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in brief: anti-protest laws pass victorian lower house

Image: Wikimedia Commons

Image: Wikimedia Commons

Controversial new ‘anti-protest’ laws have passed the Victorian lower house by one vote. The summary offences and sentencing amendment bill will now go to the upper house, the Legislative Council for approval.

If the laws are passed, police will be able to issue ‘move on directions’ ordering a protesting individual or group to leave an area or cease an action. The changes also see an increase in the fine for a breach of a move on order, currently totally $500.

The Victorian government has sought to quell concerns that the laws impede a citizen’s right to protest. Victorian Attorney General Robert Clark has said ‘Every Victorian has the right to protest and express their view. However, when individuals resort to unlawful tactics that threaten the livelihood of law-abiding business, employees and their families, they must be held to account.’

It is believed that Mr Clark’s comments refer to the recent protest on the East-West link road project in September last year. Work was halted temporarily due to the protests, which saw workers blockading the site and clashing with police.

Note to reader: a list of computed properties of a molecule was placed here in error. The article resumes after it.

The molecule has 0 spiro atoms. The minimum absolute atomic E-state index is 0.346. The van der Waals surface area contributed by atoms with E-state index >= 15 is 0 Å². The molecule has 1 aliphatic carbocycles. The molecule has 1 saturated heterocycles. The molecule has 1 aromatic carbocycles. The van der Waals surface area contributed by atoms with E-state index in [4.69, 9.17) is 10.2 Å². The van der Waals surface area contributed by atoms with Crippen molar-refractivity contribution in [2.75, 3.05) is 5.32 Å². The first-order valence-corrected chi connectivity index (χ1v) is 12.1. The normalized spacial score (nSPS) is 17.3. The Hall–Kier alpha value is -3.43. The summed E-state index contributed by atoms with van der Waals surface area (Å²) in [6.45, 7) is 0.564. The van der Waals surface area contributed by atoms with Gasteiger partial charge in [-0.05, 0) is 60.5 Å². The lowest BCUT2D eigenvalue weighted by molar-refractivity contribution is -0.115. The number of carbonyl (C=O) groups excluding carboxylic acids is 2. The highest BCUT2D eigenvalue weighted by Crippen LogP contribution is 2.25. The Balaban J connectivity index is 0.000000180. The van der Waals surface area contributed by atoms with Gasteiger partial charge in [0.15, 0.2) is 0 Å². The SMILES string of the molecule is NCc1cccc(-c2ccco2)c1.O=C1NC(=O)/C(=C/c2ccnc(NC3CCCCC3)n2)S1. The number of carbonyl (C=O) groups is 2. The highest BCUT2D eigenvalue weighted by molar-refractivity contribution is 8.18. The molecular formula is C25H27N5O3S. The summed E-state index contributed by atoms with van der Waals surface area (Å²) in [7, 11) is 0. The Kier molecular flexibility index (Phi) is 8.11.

Despite Mr Clark’s assurances to the contrary, many groups maintain that these new provision will in fact threaten the democratic right to protest. Fitzroy Legal Services solicitor Meghan Fitzgerald has criticised the proposed laws stating ‘If people believe they’re engaged in non-violent protest, they won’t be able to hold their ground against police.’

Other groups such as the Salvation Army are also concerned about the perhaps unforeseen implications such laws may have, particularly towards already vulnerable groups. In a statement the Salvation Army has said ‘These laws will disproportionately affect marginalised young people, people experiencing homelessness , poverty and mental health issues.’

Groups opposed to the new laws held a protest in Melbourne’s CBD on Tuesday, attracting numbers in their thousands.

If the bill passes the Legislative Council (as is currently predicted) the new laws will come into effect on 1 September this year.

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